The functions of the public sphere were often spelled out in legislation. Basic rights were established; they concerned critical debate, individual freedom and property transactions. Basic rights guaranteed the public and private spheres, the institutions of the public sphere (press and parties) and the foundations of autonomy (family, property). The order that "all power comes from the people" shows the character of the constitutional establishment of the political public sphere as an order of domination. Generally, constitutional states pretended to ensure the subordination of public power to a private sphere free from domination.

The public sphere of civil society depended on the principle of universal access. No group could be excluded; but the public assumed a specific form - the bourgeois reading public of the eighteenth century. Education and property were the two key criteria for entry. Restriction of the franchise did not imply a restriction of the public sphere; it could be seen as the legal ratification of status acquired in the private sphere. Universal accessibility must be determined by the structure of civil society. The public sphere was safeguarded when economic criteria gave everyone an equal chance of admission. Classical political economy laid out these conditions, which were not fulfilled in the nineteenth century.

No break between man and citizen existed for the private person as long as man was the owner of property that he protected as a citizen. Class interest was the basis of public opinion, but public opinion was still close to general opinion. If it had not been, it would have become power. The dominant class developed political institutions that embodied their own abolition. The public believed itself to have an ideology. Ideology perhaps only exists from this period on. The origin of ideology was the identification of the property owner with a human being as such, and the identification of the political public sphere with the literary public sphere. The developed public sphere of civil society was bound up with complicated social preconditions. But they changed, and the contradiction of a public sphere institutionalized in a constitutional state applied. A political order was founded in order to make domination superfluous.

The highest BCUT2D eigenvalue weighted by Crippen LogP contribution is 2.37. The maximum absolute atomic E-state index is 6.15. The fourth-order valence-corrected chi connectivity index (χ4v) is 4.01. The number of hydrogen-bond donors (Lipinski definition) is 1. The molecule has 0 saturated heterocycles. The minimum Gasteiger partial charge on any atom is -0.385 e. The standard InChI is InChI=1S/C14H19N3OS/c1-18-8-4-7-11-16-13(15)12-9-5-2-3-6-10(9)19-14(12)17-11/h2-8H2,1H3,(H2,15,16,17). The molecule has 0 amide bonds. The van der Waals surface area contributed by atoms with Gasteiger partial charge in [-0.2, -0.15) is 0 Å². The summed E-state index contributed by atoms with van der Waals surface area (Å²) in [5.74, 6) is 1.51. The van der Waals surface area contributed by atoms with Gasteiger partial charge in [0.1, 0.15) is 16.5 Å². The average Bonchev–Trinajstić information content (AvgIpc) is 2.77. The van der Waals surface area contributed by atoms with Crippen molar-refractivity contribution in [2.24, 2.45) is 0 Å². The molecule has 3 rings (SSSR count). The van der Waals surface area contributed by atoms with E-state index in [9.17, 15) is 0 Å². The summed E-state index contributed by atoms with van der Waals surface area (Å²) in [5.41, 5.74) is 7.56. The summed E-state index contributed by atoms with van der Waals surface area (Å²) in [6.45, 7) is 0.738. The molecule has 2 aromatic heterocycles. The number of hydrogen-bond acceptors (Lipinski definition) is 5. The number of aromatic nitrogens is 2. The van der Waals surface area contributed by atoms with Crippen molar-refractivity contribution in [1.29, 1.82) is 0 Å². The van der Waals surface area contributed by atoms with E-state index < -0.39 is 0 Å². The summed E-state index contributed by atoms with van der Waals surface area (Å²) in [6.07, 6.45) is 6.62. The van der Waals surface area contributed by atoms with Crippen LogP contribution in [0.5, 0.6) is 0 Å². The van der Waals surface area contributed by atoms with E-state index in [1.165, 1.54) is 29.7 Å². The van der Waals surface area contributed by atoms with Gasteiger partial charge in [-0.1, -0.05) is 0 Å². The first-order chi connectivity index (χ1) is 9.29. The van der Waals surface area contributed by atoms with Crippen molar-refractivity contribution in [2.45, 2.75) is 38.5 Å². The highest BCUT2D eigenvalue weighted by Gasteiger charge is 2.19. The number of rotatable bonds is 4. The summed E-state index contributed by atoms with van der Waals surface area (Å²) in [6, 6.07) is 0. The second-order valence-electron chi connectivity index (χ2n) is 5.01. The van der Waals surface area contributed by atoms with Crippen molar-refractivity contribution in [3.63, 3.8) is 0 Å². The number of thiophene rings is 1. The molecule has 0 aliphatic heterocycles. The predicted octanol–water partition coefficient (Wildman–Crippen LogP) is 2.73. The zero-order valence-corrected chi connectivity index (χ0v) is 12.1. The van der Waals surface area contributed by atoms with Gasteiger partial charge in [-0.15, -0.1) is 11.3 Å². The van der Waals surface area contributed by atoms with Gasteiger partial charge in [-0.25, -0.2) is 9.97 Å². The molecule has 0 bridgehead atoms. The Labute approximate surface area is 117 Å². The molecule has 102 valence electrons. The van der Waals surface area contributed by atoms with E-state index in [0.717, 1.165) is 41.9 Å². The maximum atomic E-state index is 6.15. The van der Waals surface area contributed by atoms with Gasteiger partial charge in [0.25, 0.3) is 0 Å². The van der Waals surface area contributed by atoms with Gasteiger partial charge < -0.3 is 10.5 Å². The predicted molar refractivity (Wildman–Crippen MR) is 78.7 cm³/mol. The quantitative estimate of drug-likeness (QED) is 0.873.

Habermas analyzes the structures and operation of the political public sphere. The first part of this section, however, takes a historical approach. Habermas attempts to explain the unusual nature of English politics in the eighteenth century. Once again, he argues on the basis of socio-economic developments.

Certain political and structural changes occurred in England after the Glorious Revolution of 1688 that particularly favored critical public debate: the end of censorship, and economic and political changes favoring capital and parliament. It is important to remember that opinion differs amongst historians about when exactly the first "cabinet government" was, and that censorship was not entirely abolished in the eighteenth century. Indeed, it had in fact been completely abolished forty years before, during the Interregnum, only to be reinstated at the restoration of Charles II. Even if Habermas is not exact about these historical details, his general argument still holds.

The development of the press is part of the process Habermas describes. The press in eighteenth century England acted as a channel for public opinion, but also as a way of forming opinion. Habermas believes that the English press institutionalized a tradition of critical public debate. Public opinion and its influence on politics grew steadily in England, far outstripping developments in Europe. The relationship between Parliament and public opinion was complex, because parliamentary parties in the nineteenth century actively began to appeal to the public, just as it became more powerful and important.

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